Bats are critical to many ecosystems across the globe, and their elimination would have countless negative environmental and economic impacts. To some extent, we have already seen the impacts of lack of bats in areas most severely impacted by White nose syndrome such as the Northeastern United States. Bats consume millions of insects worldwide, helping control the populations of insects that damage crops and spread disease in humans (Kunz et al 2011). Kasso et al (2013) estimated that 99% of crop pests were controlled in some capacity by bat predation.
If insect populations exploded due to loss of bats, the estimated monetary damage to crops was estimated to be $74/acre for the US by Boyles et al (2011), meaning global loss of bats over 378 million acres of farmland globally could cost close to $273 billion (fao.org). As a result, the price of food would increase, causing financial strain on families and restaurants. Perhaps the higher prices of fresh food would lead to increased consumption of processed foods, further worsening the obesity crisis in the West. In addition, more volume of toxic pesticides would be needed to control insect populations, releasing more chemicals into the environment. This would have untold environmental impacts and potentially health impacts such as cancer clusters in areas close to the farms.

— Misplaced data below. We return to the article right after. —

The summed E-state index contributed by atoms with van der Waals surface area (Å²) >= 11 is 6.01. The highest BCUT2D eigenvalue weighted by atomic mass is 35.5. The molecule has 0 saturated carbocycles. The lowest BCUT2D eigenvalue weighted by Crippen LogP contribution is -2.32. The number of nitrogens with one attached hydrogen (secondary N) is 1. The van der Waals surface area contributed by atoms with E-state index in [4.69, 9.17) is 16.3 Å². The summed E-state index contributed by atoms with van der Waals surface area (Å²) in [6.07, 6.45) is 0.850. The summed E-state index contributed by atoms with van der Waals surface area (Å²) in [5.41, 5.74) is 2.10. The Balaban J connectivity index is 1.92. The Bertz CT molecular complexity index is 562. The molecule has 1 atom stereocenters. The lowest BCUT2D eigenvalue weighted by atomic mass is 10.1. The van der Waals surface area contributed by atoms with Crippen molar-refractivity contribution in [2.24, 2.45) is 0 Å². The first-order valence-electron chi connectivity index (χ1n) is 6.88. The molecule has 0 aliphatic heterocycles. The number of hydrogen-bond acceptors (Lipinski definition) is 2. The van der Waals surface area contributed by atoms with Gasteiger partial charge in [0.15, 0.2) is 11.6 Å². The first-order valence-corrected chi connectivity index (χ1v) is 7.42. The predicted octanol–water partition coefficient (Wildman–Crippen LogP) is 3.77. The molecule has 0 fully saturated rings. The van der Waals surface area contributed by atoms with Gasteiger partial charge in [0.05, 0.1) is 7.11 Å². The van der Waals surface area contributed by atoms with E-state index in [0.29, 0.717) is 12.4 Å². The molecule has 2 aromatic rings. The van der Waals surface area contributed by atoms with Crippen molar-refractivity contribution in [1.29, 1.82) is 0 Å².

Bats are also important seed dispersers and pollinators, especially for tropical fruits such as mangos, papayas, and bananas (Boyles et al 2011). Without pollinators, these relatively common fruits could be damaged significantly and disappear from grocery stores. In desert habitats, bats pollinate cacti which are critical to the ecosystem. Without cacti, the ecosystem wouldn’t have enough water to support life in the dry climate (Frick et al 2013, Nobel 2002). Clearly, bats are critical to ecosystems across the globe and it is well worth investing in conservation now to prevent larger issues in the future.
June 29, 2016